Blackwells Capital has made an unsolicited proposal to acquire the portion ofMonmouth Real Estate Investment Corp. that it doesn’t already own in a transaction valued at about $3.8 billion, including debt, according to people familiar with the matter.
The all-cash offer at $18 a share was made Friday, and is the second time Blackwells has proposed acquiring the remaining interest in the industrial real estate investment trust, the people said, asking not to be identified because the matter is private. The offer price is a 6% premium to Monmouth’s closing share price Friday, and about a 22% premium to the price on Dec. 1 when Blackwells made the previous offer, which was rebuffed.
New York-based Blackwells has called on Monmouth’s board to create a special committee to review the proposal that excludes affiliates and members of the company’s founding Landy family, the people said. It has asked that the company engage in exclusive bilateral talks with Blackwells followed by a go-shop period if a deal can be reached, they said.
A representative for Blackwells declined to comment. A representative for Monmouth wasn’t immediately available for comment.
Blackwells, which owns less than a 5% stake in Monmouth, believes the company is undervalued and has underperformed its peers, the people said. Blackwells believes there are several reasons for Monmouth’s underperformance, including its poor capital allocation and weak corporate governance, and could more effectively make the changes it needs as a private company, they said.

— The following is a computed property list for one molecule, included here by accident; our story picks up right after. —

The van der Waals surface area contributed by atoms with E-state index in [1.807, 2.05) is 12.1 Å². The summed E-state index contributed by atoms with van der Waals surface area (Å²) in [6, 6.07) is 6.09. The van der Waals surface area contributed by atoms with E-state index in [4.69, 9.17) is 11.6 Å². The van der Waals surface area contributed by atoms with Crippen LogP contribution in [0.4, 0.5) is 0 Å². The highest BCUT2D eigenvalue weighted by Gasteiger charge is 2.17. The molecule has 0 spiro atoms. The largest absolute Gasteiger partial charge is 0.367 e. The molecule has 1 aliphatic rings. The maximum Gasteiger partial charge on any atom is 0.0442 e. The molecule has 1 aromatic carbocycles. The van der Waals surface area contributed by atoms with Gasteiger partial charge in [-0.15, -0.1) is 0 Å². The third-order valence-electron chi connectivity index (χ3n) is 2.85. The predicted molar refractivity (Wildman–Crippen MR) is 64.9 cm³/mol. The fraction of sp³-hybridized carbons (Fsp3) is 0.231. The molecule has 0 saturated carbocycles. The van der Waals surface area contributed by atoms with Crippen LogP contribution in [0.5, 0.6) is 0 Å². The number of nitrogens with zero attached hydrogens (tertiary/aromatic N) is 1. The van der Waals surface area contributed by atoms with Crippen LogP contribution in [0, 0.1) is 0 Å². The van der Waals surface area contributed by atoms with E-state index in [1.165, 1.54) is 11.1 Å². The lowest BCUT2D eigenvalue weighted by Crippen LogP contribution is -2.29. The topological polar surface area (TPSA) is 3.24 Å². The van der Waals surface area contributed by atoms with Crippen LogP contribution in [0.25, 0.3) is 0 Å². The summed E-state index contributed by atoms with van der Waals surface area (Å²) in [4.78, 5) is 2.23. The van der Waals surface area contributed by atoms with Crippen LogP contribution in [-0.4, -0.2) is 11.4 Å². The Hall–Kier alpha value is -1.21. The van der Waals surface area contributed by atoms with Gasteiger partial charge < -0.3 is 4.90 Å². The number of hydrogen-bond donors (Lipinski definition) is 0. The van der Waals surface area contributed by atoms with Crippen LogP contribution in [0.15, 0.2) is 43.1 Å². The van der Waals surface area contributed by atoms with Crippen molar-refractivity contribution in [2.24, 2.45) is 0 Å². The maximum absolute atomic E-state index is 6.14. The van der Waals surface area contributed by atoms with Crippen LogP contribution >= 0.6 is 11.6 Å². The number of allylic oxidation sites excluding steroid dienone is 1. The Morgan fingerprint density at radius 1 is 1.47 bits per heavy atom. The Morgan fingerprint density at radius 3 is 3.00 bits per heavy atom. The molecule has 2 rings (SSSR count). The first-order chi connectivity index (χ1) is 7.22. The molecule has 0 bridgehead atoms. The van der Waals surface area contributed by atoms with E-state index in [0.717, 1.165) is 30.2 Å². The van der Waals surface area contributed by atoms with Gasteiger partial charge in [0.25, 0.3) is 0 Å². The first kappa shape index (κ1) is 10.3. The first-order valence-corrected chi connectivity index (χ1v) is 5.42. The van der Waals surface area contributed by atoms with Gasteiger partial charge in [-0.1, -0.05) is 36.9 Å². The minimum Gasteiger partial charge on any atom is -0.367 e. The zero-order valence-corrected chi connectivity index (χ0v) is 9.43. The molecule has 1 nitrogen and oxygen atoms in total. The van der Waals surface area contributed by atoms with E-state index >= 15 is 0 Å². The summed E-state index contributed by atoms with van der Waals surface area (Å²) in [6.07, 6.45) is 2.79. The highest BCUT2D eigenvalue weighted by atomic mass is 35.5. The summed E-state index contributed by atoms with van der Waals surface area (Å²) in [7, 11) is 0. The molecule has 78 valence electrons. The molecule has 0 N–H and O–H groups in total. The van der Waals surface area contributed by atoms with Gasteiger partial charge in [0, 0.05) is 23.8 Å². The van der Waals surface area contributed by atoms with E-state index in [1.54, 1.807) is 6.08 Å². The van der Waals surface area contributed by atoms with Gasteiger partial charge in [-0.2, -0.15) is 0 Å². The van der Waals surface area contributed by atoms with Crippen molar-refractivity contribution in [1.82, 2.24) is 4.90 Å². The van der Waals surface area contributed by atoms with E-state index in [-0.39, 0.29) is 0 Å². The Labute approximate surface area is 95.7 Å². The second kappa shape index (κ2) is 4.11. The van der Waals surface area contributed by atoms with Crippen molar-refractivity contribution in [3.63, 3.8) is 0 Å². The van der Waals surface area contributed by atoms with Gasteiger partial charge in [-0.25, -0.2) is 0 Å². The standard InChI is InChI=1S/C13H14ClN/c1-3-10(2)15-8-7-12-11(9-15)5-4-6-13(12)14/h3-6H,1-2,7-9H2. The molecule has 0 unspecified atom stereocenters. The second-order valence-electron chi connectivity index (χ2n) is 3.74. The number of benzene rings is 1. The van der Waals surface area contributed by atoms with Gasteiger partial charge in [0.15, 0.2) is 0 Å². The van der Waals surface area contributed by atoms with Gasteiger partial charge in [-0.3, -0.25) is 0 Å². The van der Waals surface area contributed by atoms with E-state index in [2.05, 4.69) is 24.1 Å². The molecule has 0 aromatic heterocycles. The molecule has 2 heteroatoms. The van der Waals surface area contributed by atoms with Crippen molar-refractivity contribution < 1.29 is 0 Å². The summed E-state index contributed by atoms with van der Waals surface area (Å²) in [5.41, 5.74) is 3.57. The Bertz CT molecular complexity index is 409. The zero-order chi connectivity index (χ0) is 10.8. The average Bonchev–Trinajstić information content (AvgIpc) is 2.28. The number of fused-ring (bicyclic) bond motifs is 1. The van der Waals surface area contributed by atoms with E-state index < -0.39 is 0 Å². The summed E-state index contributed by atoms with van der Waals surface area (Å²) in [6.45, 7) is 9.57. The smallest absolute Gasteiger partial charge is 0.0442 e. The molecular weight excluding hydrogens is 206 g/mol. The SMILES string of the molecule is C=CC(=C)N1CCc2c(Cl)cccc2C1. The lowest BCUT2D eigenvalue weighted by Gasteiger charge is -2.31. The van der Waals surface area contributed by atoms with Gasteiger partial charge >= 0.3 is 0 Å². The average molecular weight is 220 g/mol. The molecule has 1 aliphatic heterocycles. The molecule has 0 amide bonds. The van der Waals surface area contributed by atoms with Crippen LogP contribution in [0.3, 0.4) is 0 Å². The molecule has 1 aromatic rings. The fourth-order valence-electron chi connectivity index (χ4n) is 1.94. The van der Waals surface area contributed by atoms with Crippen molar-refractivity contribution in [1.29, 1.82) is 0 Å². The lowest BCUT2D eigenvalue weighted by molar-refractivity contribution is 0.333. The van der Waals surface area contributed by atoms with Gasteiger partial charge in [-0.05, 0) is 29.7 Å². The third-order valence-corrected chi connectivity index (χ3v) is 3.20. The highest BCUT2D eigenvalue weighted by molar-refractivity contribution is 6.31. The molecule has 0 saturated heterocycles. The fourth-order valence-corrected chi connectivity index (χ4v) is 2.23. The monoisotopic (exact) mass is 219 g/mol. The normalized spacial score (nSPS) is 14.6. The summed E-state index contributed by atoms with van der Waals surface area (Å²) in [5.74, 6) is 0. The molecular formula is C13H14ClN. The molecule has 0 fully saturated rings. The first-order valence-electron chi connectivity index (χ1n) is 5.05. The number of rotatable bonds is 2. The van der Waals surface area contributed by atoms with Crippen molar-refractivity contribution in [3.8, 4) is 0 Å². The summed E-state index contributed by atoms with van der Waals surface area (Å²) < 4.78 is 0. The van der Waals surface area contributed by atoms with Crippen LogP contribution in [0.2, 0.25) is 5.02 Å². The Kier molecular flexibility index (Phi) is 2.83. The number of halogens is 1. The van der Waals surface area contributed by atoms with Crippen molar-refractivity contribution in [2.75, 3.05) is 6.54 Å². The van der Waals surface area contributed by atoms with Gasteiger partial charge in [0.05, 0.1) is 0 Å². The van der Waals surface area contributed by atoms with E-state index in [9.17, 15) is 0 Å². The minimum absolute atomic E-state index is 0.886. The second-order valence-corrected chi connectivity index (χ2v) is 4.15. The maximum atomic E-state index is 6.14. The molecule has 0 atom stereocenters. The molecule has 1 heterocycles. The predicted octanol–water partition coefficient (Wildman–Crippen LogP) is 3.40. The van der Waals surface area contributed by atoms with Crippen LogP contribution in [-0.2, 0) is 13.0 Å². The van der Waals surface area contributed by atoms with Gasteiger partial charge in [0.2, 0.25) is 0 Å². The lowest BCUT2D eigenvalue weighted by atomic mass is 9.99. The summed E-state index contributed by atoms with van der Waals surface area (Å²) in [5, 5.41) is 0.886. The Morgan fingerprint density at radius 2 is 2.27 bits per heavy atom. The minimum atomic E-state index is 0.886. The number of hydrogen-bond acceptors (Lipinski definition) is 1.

Chief among those concerns is the expensive financing it has taken on to fund its expansion over the years, and the company’s portfolio of securities in other REITs that have been a drag on earnings, the people said. Monmouth said last month it had more than $10 million in unrealized losses on its securities portfolio during its fiscal fourth quarter. At the end of September, those investments includedCBL & Associates Properties, which filed for bankruptcy protection in November, according to regulatory filings.
Blackwells also believes Monmouth’s 13-member board is too large for a company with only 14 full-time employees, and that it’s populated with friends and members of the founding Landy family, the people said. Three family members – Chairman Eugene Landy, Chief Executive Officer Michael Landy and Samuel Landy — are among the directors who are expected to stand for re-election at this year’s annual general meeting, according to regulatory filings.
Blackwells wants to acquire Monmouth, sell its money-losing REIT securities portfolio and shrink the size of its board. It would then like to grow the firm’s industrial real estate footprint from roughly 24 million square feet today to 100 million square feet in the next three years, the people said.
An alternative investment management firm, Blackwells was founded in 2016 by Jason Aintabi, its chief investment offer. The transaction would be the first for Blackwells. The firm has lined up a combination of equity and debt to finance the transaction, the people said.
Prior to its investment in Monmouth, Blackwells has agitated for changes at Tom Barrack’sColony Capital Inc., which resulted in the sale of its industrial warehouse portfolio to theBlackstone Group Inc. for $5.7 billion last year. Blackwells has also pushed for changes at Colony Credit Real Estate Inc., as well as at grocer, Supervalu Inc., before it was sold to United Natural Foods Inc. in 2018.
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